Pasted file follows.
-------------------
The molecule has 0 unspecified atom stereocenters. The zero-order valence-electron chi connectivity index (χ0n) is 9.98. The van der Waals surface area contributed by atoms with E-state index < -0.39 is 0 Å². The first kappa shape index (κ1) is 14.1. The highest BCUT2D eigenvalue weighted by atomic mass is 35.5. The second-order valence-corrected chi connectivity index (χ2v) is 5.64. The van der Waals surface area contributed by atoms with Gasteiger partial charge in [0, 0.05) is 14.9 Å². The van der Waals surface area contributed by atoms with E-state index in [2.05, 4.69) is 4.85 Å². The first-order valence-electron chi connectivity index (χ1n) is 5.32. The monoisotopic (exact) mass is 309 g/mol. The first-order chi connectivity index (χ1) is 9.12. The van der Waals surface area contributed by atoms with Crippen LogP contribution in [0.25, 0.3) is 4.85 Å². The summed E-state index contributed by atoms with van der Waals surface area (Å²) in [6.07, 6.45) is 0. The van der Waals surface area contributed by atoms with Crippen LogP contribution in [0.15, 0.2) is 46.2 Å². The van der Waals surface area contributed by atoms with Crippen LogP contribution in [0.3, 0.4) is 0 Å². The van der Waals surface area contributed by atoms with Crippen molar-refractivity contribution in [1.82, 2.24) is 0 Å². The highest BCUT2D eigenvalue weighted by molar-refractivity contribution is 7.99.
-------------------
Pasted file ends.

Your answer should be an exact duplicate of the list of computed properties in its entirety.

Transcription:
The molecule has 0 unspecified atom stereocenters. The zero-order valence-electron chi connectivity index (χ0n) is 9.98. The van der Waals surface area contributed by atoms with E-state index < -0.39 is 0 Å². The first kappa shape index (κ1) is 14.1. The highest BCUT2D eigenvalue weighted by atomic mass is 35.5. The second-order valence-corrected chi connectivity index (χ2v) is 5.64. The van der Waals surface area contributed by atoms with Gasteiger partial charge in [0, 0.05) is 14.9 Å². The van der Waals surface area contributed by atoms with E-state index in [2.05, 4.69) is 4.85 Å². The first-order valence-electron chi connectivity index (χ1n) is 5.32. The monoisotopic (exact) mass is 309 g/mol. The first-order chi connectivity index (χ1) is 9.12. The van der Waals surface area contributed by atoms with Crippen LogP contribution in [0.25, 0.3) is 4.85 Å². The summed E-state index contributed by atoms with van der Waals surface area (Å²) in [6.07, 6.45) is 0. The van der Waals surface area contributed by atoms with Crippen LogP contribution in [0.15, 0.2) is 46.2 Å². The van der Waals surface area contributed by atoms with Crippen LogP contribution in [0.3, 0.4) is 0 Å². The van der Waals surface area contributed by atoms with Crippen molar-refractivity contribution in [1.82, 2.24) is 0 Å². The highest BCUT2D eigenvalue weighted by molar-refractivity contribution is 7.99.